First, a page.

WASHINGTON — Lockheed Martin is in “late-stage negotiations” to partner with an unnamed rocket propulsion supplier, according to CEO Jim Taiclet.

Taiclet told lawmakers that discussions are ongoing with the unnamed firm. A Lockheed spokeswoman declined to provide further details about the deal — including the identity of the supplier and the nature of the partnership — saying the company is in a “quiet period” in the lead up to its third quarter earnings release next month.

“We are endeavoring . . . to create another supplier,” Taiclet said during a House Armed Services Cyber, Information Technologies and Innovation subcommittee hearing Sept. 20. “We’re in late-stage negotiations with a company that can actually pull this off, we believe.”

Lockheed’s Chief Operating Officer Frank St. John told Defense One in June the company was “actively investing and looking to partner” with a solid rocket motor source and expected to announce its “way forward” by the end of the summer.

Defense firms L3Harris and Northrop Grumman own the only major U.S. suppliers of solid rocket motor propulsion systems. Northrop acquired rocket company Orbital ATK in 2018 and in July L3Harris closed a $4.7 billion deal to purchase Aerojet Rocketdyne.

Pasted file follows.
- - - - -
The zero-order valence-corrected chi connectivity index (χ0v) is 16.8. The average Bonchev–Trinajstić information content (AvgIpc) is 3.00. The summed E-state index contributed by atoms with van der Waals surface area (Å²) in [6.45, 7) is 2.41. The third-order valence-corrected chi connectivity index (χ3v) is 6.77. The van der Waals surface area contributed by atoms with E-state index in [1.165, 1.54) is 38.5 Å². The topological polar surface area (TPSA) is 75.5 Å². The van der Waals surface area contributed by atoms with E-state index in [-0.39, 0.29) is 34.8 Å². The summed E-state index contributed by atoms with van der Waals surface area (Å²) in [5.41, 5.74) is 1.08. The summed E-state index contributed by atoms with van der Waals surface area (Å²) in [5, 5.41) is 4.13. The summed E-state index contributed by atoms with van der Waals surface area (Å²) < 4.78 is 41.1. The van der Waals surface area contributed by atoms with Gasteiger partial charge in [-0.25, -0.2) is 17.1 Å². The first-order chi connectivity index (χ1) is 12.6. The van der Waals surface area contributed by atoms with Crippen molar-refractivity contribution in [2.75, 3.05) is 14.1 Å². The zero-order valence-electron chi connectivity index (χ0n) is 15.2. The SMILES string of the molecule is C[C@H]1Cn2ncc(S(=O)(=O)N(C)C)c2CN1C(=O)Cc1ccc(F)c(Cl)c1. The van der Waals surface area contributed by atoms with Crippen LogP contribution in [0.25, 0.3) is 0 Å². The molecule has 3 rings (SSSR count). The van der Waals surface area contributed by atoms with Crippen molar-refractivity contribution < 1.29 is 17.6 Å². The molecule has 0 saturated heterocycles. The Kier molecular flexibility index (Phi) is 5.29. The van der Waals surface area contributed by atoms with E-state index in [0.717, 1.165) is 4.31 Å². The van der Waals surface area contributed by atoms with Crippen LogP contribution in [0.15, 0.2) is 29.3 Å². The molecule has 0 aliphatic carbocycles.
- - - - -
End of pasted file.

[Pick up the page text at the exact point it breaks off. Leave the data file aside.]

Lockheed previously attempted to acquire Aerojet, announcing a $4.4 billion potential deal in 2020. However, following a lawsuit from the Federal Trade Commission seeking to block the merger due to antitrust concerns, Lockheed walked away from the purchase in early 2022.

Taiclet framed the company’s new partnership attempt as an effort to diversify the solid rocket motor industrial base with a new supplier. He pointed to defense technology firm Anduril’s June acquisition of rocket propulsion supplier Adranos as another example of expanding the market.

Anduril CEO Brian Schimpf, also a witness at the hearing on defense innovation, said the company’s foray into the solid rocket motor business came from a thorough analysis of the industrial base.

“One of the most critical gaps we saw was production of solid rocket motors,” he said. “We’ve heard it from the primes, we’ve heard it from the government that this is a major gap in our ability to produce and scale weapons that we critically need.”

Anduril is “investing heavily” in Adranos but is looking to government for additional resources. Schimpf said.

“Anywhere we can create leverage to accelerate the capacity we can bring to market, that’s absolutely critical,” he said. “It’s an area where I think Congress can add very specific emphasis into the U.S. industrial base and grow it very, very quickly.”

The Pentagon has made some recent investments to support rocket motor industrial base modernization and replenish its ammunition stocks. In April, it awarded Aerojet $215 million to make improvements to its manufacturing facilities in Arkansas, Alabama and Virginia, which support production of key weapon systems.

Courtney Albon is C4ISRNET’s space and emerging technology reporter. She has covered the U.S. military since 2012, with a focus on the Air Force and Space Force. She has reported on some of the Defense Department’s most significant acquisition, budget and policy challenges.

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